Most circular RNAs are produced from the back-splicing of exons of precursor mRNAs. Recent technological advances have in part overcome problems with their circular conformation and sequence overlap with linear cognate mRNAs, allowing a better understanding of their cellular roles. Depending on their localization and specific interactions with DNA, RNA, and proteins, circular RNAs can modulate transcription and splicing, regulate stability and translation of cytoplasmic mRNAs, interfere with signaling pathways, and serve as templates for translation in different biological and pathophysiological contexts. Emerging applications of RNA circles to interfere with cellular processes, modulate immune responses, and direct translation into proteins shed new light on biomedical research. In this review, we discuss approaches used in circular RNA studies and the current understanding of their regulatory roles and potential applications.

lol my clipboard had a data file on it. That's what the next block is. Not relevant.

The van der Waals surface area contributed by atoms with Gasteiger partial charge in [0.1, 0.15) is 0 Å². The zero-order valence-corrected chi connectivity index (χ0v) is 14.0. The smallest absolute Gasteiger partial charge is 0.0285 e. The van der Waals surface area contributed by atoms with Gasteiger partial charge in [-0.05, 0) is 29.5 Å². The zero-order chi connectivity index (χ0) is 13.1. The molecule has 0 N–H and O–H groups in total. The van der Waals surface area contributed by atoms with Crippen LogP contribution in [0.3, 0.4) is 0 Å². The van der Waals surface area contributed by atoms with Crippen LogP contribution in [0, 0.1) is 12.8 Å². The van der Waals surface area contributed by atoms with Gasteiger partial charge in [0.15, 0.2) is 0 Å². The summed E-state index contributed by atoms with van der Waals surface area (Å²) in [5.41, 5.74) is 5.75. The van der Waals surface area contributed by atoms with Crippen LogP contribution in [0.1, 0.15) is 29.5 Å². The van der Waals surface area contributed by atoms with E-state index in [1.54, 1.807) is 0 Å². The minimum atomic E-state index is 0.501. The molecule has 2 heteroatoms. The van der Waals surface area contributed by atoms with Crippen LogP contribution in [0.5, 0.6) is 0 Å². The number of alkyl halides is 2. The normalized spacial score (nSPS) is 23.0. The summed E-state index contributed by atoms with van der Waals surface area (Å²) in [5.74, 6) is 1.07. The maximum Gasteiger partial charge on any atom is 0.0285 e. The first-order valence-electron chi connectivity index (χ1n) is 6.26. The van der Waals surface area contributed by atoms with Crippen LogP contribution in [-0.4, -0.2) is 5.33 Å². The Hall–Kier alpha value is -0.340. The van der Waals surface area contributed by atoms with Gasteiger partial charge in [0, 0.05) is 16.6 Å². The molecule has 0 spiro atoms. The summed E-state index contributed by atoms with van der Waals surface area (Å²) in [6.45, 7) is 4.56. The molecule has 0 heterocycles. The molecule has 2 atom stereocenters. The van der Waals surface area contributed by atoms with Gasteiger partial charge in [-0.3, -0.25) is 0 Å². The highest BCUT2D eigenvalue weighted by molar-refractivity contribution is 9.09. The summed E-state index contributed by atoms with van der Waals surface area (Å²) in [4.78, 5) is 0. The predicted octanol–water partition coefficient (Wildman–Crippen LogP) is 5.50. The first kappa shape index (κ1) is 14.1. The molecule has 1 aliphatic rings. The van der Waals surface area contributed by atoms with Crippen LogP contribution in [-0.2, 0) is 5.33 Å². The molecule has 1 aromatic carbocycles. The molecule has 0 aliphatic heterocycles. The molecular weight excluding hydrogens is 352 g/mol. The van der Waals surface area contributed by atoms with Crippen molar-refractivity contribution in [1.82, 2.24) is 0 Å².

Keywords: RBP; RNA circle; RNA-binding protein; aptamer; back-splicing; circRNA; circular RNA application; circular RNA modality; circular RNA therapeutics; circular RNA translation; immunogenicity.
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